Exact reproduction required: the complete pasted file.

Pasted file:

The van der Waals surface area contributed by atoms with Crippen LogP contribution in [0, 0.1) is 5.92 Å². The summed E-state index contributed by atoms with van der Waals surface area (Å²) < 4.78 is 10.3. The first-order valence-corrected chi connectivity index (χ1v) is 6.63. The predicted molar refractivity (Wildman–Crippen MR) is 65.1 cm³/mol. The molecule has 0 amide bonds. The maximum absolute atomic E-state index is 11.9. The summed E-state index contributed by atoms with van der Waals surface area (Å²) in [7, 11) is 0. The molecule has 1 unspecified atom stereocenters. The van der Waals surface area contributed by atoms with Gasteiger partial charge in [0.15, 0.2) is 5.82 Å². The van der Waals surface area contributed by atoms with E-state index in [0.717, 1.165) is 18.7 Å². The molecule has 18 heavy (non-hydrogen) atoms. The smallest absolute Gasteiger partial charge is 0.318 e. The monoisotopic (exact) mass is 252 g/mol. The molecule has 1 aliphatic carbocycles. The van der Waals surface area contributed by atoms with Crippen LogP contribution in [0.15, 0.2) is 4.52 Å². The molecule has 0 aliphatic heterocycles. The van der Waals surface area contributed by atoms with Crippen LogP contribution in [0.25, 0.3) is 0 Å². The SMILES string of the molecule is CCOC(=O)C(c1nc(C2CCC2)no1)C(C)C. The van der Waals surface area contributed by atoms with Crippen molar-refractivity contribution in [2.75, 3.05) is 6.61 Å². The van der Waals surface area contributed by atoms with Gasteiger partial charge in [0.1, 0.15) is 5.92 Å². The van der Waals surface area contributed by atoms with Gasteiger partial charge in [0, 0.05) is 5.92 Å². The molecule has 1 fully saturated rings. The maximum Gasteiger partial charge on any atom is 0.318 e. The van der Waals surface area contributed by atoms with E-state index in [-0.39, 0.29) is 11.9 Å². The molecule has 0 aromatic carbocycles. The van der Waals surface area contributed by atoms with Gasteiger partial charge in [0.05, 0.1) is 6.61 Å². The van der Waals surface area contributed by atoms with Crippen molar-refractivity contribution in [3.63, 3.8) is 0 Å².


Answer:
The van der Waals surface area contributed by atoms with Crippen LogP contribution in [0, 0.1) is 5.92 Å². The summed E-state index contributed by atoms with van der Waals surface area (Å²) < 4.78 is 10.3. The first-order valence-corrected chi connectivity index (χ1v) is 6.63. The predicted molar refractivity (Wildman–Crippen MR) is 65.1 cm³/mol. The molecule has 0 amide bonds. The maximum absolute atomic E-state index is 11.9. The summed E-state index contributed by atoms with van der Waals surface area (Å²) in [7, 11) is 0. The molecule has 1 unspecified atom stereocenters. The van der Waals surface area contributed by atoms with Gasteiger partial charge in [0.15, 0.2) is 5.82 Å². The van der Waals surface area contributed by atoms with E-state index in [0.717, 1.165) is 18.7 Å². The molecule has 18 heavy (non-hydrogen) atoms. The smallest absolute Gasteiger partial charge is 0.318 e. The monoisotopic (exact) mass is 252 g/mol. The molecule has 1 aliphatic carbocycles. The van der Waals surface area contributed by atoms with Crippen LogP contribution in [0.15, 0.2) is 4.52 Å². The molecule has 0 aliphatic heterocycles. The van der Waals surface area contributed by atoms with Crippen LogP contribution in [0.25, 0.3) is 0 Å². The SMILES string of the molecule is CCOC(=O)C(c1nc(C2CCC2)no1)C(C)C. The van der Waals surface area contributed by atoms with Crippen molar-refractivity contribution in [2.75, 3.05) is 6.61 Å². The van der Waals surface area contributed by atoms with Gasteiger partial charge in [0.1, 0.15) is 5.92 Å². The van der Waals surface area contributed by atoms with Gasteiger partial charge in [0, 0.05) is 5.92 Å². The molecule has 1 fully saturated rings. The maximum Gasteiger partial charge on any atom is 0.318 e. The van der Waals surface area contributed by atoms with E-state index in [-0.39, 0.29) is 11.9 Å². The molecule has 0 aromatic carbocycles. The van der Waals surface area contributed by atoms with Gasteiger partial charge in [0.05, 0.1) is 6.61 Å². The van der Waals surface area contributed by atoms with Crippen molar-refractivity contribution in [3.63, 3.8) is 0 Å².